As to what keeps me up at night, I am concerned with the growing sophistication of the threats that we see and the persistence of those threats. State and local governments face threats not only from individual hackers and hacktivist groups, but also from well organized cybercrime organizations and nation-states that have substantial resources to perform sophisticated attacks.

Dan: How has security evolved over the past decade? What’s different (and the same) today, as compared to say 2005?

David: I believe the number of threats and the sophistication of those threats has increased dramatically, but we also are seeing more information sharing taking place about these threats than ever before. It seems that a day does not go by now without us receiving a security advisory from our intelligence partners. 

Cybersecurity is also getting a lot more attention and consideration than it has in the past from a business perspective. You can hardly go a day without hearing about a data breach occurring somewhere in the United States, and affected organizations are seeing significant business impacts.  Both private- and public-sector entities and our citizens are becoming more aware of the need for greater security. Certainly, within state government, there has been a tremendous increase in our cybersecurity efforts. The Office of Information Security and Privacy did not even exist 10 years ago, but today, it is an integral part of our information technology programs. Cyber insurance is now a common topic for consideration, which was not the case just a few years ago. 

Cloud computing and BYOD are becoming commonplace today but were not nearly that pervasive 10 years ago. Organizations have to do their homework and ensure security controls are instituted for these environments. Security needs to be an enabler for the business, not a roadblock, and security practitioners need to be creative in finding solutions to these challenges.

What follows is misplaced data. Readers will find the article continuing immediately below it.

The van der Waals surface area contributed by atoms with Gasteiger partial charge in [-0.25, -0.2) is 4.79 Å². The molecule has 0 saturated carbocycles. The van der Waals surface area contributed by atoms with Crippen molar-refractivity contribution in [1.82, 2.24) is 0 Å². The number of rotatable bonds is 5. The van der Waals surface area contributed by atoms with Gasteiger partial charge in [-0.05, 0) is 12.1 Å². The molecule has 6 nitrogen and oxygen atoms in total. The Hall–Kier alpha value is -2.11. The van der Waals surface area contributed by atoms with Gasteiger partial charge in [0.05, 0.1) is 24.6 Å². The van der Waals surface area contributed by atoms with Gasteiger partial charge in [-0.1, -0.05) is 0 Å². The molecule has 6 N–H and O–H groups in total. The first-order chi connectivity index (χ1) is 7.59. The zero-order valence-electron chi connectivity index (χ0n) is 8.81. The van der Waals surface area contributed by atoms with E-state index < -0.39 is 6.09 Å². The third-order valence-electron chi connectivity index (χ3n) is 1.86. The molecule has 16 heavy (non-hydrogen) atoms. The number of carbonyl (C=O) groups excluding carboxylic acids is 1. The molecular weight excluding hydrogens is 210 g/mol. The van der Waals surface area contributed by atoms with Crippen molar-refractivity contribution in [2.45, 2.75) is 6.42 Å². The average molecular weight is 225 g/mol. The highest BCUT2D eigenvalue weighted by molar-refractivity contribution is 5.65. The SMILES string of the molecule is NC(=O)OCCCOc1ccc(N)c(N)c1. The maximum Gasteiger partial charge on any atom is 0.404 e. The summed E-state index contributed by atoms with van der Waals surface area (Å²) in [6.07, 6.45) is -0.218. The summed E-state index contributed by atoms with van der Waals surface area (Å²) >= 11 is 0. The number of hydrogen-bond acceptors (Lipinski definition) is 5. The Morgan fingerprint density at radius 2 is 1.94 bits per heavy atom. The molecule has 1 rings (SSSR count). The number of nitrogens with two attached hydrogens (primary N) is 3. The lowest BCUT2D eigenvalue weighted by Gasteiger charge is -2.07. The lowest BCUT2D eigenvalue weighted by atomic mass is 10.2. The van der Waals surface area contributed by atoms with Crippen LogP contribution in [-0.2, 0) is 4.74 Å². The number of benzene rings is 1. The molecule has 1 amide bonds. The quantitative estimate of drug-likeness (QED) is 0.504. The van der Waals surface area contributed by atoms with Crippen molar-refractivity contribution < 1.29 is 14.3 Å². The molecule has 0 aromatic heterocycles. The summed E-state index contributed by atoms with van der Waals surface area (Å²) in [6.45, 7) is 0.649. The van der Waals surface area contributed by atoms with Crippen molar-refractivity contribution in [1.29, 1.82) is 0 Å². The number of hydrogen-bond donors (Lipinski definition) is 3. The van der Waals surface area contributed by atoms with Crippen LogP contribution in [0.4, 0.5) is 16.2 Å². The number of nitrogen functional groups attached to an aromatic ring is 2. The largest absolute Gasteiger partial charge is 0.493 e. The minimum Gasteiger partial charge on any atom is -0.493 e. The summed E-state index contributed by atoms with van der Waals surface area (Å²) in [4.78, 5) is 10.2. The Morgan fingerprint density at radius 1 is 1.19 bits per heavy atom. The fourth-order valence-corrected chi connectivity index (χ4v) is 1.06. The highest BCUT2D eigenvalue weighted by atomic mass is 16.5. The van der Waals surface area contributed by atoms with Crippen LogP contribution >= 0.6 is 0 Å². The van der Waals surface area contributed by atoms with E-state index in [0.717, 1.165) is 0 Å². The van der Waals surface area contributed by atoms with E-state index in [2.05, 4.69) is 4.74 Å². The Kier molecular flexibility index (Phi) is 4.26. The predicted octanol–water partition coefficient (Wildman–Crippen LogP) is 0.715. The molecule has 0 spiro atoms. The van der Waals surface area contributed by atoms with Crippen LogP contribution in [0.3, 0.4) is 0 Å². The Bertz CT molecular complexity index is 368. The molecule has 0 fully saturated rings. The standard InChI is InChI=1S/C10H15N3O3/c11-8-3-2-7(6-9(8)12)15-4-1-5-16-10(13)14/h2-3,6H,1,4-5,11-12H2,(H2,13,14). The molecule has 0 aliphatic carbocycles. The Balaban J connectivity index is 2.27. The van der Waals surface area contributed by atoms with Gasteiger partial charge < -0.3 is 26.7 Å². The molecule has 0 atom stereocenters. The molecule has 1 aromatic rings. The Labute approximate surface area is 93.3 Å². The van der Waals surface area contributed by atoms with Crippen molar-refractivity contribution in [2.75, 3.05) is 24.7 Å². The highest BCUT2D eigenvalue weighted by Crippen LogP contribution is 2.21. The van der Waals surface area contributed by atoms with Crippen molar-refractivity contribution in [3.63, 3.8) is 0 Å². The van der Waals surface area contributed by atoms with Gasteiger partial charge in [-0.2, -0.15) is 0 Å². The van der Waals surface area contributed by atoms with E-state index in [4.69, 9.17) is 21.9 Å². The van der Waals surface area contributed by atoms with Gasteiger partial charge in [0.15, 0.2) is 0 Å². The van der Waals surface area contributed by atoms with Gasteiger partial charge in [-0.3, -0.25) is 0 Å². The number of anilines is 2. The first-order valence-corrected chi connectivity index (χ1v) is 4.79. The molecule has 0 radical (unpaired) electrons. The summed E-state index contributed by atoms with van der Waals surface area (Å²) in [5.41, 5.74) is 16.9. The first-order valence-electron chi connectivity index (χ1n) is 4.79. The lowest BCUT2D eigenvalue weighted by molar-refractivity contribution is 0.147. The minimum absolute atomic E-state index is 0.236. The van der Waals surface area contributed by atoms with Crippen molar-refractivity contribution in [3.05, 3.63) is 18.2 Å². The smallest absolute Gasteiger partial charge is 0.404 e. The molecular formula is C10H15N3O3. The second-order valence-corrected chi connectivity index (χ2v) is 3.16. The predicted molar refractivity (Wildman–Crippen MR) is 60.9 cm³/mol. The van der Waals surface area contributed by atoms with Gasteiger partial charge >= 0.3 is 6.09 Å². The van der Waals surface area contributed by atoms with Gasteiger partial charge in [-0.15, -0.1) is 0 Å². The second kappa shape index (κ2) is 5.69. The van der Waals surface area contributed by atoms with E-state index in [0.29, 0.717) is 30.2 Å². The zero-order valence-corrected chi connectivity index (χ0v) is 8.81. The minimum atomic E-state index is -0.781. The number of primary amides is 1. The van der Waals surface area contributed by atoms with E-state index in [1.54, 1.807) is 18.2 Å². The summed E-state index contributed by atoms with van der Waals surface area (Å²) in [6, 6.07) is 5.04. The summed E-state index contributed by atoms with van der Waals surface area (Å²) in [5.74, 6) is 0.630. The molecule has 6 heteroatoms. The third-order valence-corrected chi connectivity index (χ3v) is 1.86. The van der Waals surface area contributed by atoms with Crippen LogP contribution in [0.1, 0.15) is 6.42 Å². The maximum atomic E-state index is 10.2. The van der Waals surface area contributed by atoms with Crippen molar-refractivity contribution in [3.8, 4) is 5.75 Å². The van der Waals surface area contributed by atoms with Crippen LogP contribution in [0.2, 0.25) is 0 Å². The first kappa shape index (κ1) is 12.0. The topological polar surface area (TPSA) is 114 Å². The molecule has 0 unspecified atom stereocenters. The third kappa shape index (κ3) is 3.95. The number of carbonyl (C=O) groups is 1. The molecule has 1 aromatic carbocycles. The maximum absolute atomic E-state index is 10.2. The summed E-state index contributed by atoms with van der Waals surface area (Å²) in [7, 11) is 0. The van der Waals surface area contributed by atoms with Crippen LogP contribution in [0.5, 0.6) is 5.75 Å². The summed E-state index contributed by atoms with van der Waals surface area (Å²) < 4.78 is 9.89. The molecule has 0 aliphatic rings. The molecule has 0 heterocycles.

Dan: Do you have enough talent in the cybersecurity area? How are you attracting and keeping cybertalent?

David: Acquiring talent has been a challenge in two ways. It is difficult to hire people who have significant experience and qualifications. The competition for these resources is very strong, and they are getting paid considerably more in the private sector. We are overcoming that with a concerted effort to hire state personnel and train them for the new roles in our office, and we have had good success. 

We utilize the career research and guidance put out by the National Initiative for Cybersecurity Careers and Studies to formulate job descriptions and determine the necessary knowledge, skills and abilities for each position. We are now incorporating college interns into our program to supplement state staff so that they gain experience and possibly have a career path with the state if they choose. To retain personnel, we put an emphasis on continuous training to help our staff stay sharp on the skills that we need to defend against the threats. 

Each year, our security personnel receive at least one security course on a particular focus area, such as incident response, penetration testing, and application security, for example. These courses typically take 30-40 hours each to complete. That, coupled with the new technology we are introducing and the transformational work we are doing has helped keep their commitment.  We have an outstanding team of people on staff and in the state agencies.